Phosphorus availability of sewage sludges and ashes in soils of contrasting pH

Camilla Lemming, Martin Toft Simmelsgaard Nielsen, Lars Stoumann Jensen, Charlotte Scheutz, Jakob Magid*

*Corresponding author for this work

Research output: Contribution to journalJournal articleResearchpeer-review


Background: Little is known about the relationship between plant availability of P in different sludges and their derived ashes, its development over time and its interaction with soil pH. Aim: This study addresses this knowledge gap, by investigating the P availability and fractions of six sludges produced under different conditions and the incineration ashes derived from five of these, plus the effect of time (84 days) and soil pH on P availability. Methods: These materials were applied to two similar soils with contrasting pH (5.8 and 7.8), based on the assumption that lower pH would favor plant availability of P from these sources. Triple super phosphate and a control (no P addition) were included as references. Results: The relative P fertilizer availability (RFA) in soil of both sludges (18–77%) and ashes (0.1–25%), measured as water extractable P, was found to be highly dependent on their origin. While the P availability of sludges was strongly affected by soil pH, ash P availability showed either no or little soil pH effect, in contrast to our expectations. For the sludges, RFA was negatively correlated to the ratio (Fe+Al)/P in both pH soils and positively correlated to sludge water extractable P in the higher pH soil. For the ashes, the ratio Fe+Al to P and the pH reaction of ashes in water were strongly negatively correlated with RFA in the lower pH soil. Ca/P ratios did not predict RFA in either sludges or ashes. Nevertheless, we ascribe the comparably higher average RFA in sludges of 58% found in the low pH soil compared to 25% in the alkaline soil to the greater solubility of Ca-P species under lower pH. For ashes, the availability increased over time, while rather stable for sludges. Conclusion: In conclusion, the P availability of both sludges and ashes was highly dependent on their origin, and for sludges highly dependent on soil pH.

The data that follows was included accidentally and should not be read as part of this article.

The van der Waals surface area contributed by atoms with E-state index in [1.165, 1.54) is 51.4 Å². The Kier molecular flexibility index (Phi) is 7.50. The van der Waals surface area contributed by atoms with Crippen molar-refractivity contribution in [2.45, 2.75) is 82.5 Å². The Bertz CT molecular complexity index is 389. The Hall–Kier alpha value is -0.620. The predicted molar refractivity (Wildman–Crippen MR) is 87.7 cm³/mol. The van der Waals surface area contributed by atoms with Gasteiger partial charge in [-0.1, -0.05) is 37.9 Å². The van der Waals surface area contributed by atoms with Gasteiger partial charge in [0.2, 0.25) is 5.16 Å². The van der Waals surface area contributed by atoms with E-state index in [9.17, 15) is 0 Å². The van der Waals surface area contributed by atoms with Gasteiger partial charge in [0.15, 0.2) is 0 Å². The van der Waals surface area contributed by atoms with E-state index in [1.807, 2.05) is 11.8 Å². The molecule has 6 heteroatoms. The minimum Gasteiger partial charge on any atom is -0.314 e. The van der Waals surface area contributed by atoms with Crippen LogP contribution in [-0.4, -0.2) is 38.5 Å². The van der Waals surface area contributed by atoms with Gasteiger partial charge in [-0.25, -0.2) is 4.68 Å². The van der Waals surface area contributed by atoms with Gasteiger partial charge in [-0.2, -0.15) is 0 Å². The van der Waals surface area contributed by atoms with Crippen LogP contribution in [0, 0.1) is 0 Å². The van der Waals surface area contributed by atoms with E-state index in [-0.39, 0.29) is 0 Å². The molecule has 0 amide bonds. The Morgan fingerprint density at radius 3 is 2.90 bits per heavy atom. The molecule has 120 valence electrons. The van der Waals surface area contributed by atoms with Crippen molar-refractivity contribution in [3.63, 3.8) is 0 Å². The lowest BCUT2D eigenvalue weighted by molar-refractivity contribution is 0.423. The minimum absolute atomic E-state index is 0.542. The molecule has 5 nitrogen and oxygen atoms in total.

Original languageEnglish
JournalJournal of Plant Nutrition and Soil Science
Publication statusAccepted/In press - 2020

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